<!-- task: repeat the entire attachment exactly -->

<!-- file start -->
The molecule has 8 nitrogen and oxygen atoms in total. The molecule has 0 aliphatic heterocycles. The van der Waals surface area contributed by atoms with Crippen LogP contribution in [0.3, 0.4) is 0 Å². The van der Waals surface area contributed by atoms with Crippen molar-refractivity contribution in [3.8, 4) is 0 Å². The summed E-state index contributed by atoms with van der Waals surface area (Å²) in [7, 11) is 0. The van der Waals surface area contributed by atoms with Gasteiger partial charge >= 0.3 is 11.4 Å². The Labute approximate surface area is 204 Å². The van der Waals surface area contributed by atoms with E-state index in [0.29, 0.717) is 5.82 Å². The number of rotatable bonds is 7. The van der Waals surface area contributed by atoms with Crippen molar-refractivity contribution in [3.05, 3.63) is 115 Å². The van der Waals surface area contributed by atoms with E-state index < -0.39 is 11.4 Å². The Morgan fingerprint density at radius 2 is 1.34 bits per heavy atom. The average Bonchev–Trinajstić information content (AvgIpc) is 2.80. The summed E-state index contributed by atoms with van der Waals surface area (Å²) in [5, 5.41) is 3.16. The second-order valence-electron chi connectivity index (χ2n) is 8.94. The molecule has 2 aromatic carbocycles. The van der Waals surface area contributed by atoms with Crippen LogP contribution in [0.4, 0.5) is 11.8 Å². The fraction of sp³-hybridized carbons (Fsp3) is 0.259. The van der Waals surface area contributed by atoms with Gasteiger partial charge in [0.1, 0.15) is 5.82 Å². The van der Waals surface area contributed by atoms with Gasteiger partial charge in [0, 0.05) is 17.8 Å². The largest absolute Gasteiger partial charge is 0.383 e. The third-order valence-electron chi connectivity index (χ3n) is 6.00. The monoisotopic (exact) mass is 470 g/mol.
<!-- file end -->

The molecule has 8 nitrogen and oxygen atoms in total. The molecule has 0 aliphatic heterocycles. The van der Waals surface area contributed by atoms with Crippen LogP contribution in [0.3, 0.4) is 0 Å². The van der Waals surface area contributed by atoms with Crippen molar-refractivity contribution in [3.8, 4) is 0 Å². The summed E-state index contributed by atoms with van der Waals surface area (Å²) in [7, 11) is 0. The van der Waals surface area contributed by atoms with Gasteiger partial charge >= 0.3 is 11.4 Å². The Labute approximate surface area is 204 Å². The van der Waals surface area contributed by atoms with E-state index in [0.29, 0.717) is 5.82 Å². The number of rotatable bonds is 7. The van der Waals surface area contributed by atoms with Crippen molar-refractivity contribution in [3.05, 3.63) is 115 Å². The van der Waals surface area contributed by atoms with E-state index < -0.39 is 11.4 Å². The Morgan fingerprint density at radius 2 is 1.34 bits per heavy atom. The average Bonchev–Trinajstić information content (AvgIpc) is 2.80. The summed E-state index contributed by atoms with van der Waals surface area (Å²) in [5, 5.41) is 3.16. The second-order valence-electron chi connectivity index (χ2n) is 8.94. The molecule has 2 aromatic carbocycles. The van der Waals surface area contributed by atoms with Crippen LogP contribution in [0.4, 0.5) is 11.8 Å². The fraction of sp³-hybridized carbons (Fsp3) is 0.259. The van der Waals surface area contributed by atoms with Gasteiger partial charge in [0.1, 0.15) is 5.82 Å². The van der Waals surface area contributed by atoms with Gasteiger partial charge in [0, 0.05) is 17.8 Å². The largest absolute Gasteiger partial charge is 0.383 e. The third-order valence-electron chi connectivity index (χ3n) is 6.00. The monoisotopic (exact) mass is 470 g/mol.